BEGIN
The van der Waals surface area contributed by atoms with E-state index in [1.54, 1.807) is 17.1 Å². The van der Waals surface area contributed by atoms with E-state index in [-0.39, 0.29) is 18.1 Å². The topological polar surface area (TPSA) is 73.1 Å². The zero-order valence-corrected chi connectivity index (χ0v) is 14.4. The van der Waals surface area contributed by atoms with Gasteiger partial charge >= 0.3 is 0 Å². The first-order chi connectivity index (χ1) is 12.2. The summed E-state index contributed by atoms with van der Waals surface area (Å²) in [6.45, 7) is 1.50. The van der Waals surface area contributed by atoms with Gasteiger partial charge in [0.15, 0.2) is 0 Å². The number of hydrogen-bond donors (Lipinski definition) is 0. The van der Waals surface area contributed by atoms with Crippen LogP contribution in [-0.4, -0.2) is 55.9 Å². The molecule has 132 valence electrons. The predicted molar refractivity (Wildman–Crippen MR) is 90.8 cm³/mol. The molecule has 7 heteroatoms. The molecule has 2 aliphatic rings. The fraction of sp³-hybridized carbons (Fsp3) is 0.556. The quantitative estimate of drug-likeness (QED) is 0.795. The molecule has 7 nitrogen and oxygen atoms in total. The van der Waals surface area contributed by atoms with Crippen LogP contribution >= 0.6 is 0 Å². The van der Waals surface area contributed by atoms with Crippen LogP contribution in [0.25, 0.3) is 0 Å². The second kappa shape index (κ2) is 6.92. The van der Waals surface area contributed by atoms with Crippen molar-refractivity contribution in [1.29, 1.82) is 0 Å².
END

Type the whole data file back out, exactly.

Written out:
The van der Waals surface area contributed by atoms with E-state index in [1.54, 1.807) is 17.1 Å². The van der Waals surface area contributed by atoms with E-state index in [-0.39, 0.29) is 18.1 Å². The topological polar surface area (TPSA) is 73.1 Å². The zero-order valence-corrected chi connectivity index (χ0v) is 14.4. The van der Waals surface area contributed by atoms with Gasteiger partial charge >= 0.3 is 0 Å². The first-order chi connectivity index (χ1) is 12.2. The summed E-state index contributed by atoms with van der Waals surface area (Å²) in [6.45, 7) is 1.50. The van der Waals surface area contributed by atoms with Gasteiger partial charge in [0.15, 0.2) is 0 Å². The number of hydrogen-bond donors (Lipinski definition) is 0. The van der Waals surface area contributed by atoms with Crippen LogP contribution in [-0.4, -0.2) is 55.9 Å². The molecule has 132 valence electrons. The predicted molar refractivity (Wildman–Crippen MR) is 90.8 cm³/mol. The molecule has 7 heteroatoms. The molecule has 2 aliphatic rings. The fraction of sp³-hybridized carbons (Fsp3) is 0.556. The quantitative estimate of drug-likeness (QED) is 0.795. The molecule has 7 nitrogen and oxygen atoms in total. The van der Waals surface area contributed by atoms with Crippen LogP contribution >= 0.6 is 0 Å². The van der Waals surface area contributed by atoms with Crippen LogP contribution in [0.25, 0.3) is 0 Å². The second kappa shape index (κ2) is 6.92. The van der Waals surface area contributed by atoms with Crippen molar-refractivity contribution in [1.29, 1.82) is 0 Å².